In this chapter, Salter claims that “Industrialization greatly increased living standards.” But recent research has shown that in the nineteenth century the physical health of the rural populations of Scotland and Ireland was much better than that of industrialized England. Salter claims that, during the Industrial Revolution, “Many voluntarily left the countryside in pursuit of wage employment in cities.” Unfortunately, he does not consider the impact of forced enclosures of common land, cutting peasants off from an important source of their livelihood, on the mass movement of peasants into factory work. Once taken into account, his claim is somewhat like saying that “I voluntarily moved into a homeless shelter…after my house was demolished by legislative act.”

In any case, the various pronouncements of the Catholic Church during this period asserted that, contra socialists, private property is vital to human flourishing, but, contra economic liberals, property rights are not absolute: “The state must regulate ownership and its attendant privileges in the interests of the common good.” Pope Pius added the vital concept of subsidiarity to Leo’s work: “higher-order communities [such as nations]…[must not] interfere with the operation of lower-order communities [such as a village] without just cause.”

Salter begins his foray into the particulars of distributist thought with two chapters on the English writer Hilaire Belloc, the first addressing his work, The Servile State. Belloc’s work was influential enough that even a classical liberal like F. A. Hayek quotes it in The Road to Serfdom, to wit: “The control of the production of wealth is the control of human life itself.” Belloc’s concern is that the property arrangements of industrial capitalism, where the ownership of productive property is concentrated in fewer and fewer hands, will eventually lead to the re-establishment of a servile state such as was common in the ancient world, where most work was done by largely unfree labor for the benefit of a ruling elite. Belloc would not be impressed by neo-liberal defenses of current arrangements based upon noting that contemporary workers can own very large SUVs and plasma-screen TVs: it is ownership of the means of production that makes a person free to direct his own days.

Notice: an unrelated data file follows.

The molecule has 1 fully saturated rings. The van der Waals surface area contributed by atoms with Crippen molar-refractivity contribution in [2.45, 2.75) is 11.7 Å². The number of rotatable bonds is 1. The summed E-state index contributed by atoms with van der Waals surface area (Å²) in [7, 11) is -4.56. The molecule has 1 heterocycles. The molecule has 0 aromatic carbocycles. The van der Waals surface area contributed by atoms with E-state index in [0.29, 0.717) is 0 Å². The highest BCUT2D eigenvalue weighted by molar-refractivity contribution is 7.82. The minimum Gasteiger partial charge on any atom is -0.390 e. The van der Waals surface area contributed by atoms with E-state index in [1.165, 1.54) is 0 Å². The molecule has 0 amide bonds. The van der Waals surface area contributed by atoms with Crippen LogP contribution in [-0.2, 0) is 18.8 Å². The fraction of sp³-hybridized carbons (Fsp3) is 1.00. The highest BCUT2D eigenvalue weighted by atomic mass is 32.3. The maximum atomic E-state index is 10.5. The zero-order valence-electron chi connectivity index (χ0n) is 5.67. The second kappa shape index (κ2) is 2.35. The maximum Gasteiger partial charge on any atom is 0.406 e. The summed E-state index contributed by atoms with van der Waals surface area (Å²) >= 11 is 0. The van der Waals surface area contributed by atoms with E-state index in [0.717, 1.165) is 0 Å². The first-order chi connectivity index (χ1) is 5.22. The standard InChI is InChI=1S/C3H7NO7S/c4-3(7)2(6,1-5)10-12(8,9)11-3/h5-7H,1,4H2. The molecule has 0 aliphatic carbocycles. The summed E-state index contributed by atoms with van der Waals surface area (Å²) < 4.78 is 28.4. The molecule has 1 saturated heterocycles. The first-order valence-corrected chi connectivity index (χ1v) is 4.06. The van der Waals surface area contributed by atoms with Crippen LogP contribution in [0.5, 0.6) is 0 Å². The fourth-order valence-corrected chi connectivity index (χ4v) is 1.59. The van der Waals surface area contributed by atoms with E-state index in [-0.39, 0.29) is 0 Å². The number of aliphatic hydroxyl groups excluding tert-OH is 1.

Salter also argues that Belloc’s contention that large firms exploit their workers is naive, since workers receive “the value they contribute to the production process.” But is this really how workers are paid? When it comes to individual workers, the idea is preposterous: I have been employed by many companies and not a single one of them ever had any idea what the “marginal product” of any individual worker was. When it comes to different categories of laborers, or to workers as a whole, it would be true that they would get paid their marginal product in Mises “imaginary construction of the evenly rotating economy,” but Mises was quite clear that this is an imaginary construction. So even setting aside political interventions and power dynamics, there is still room for Belloc’s argument to have validity.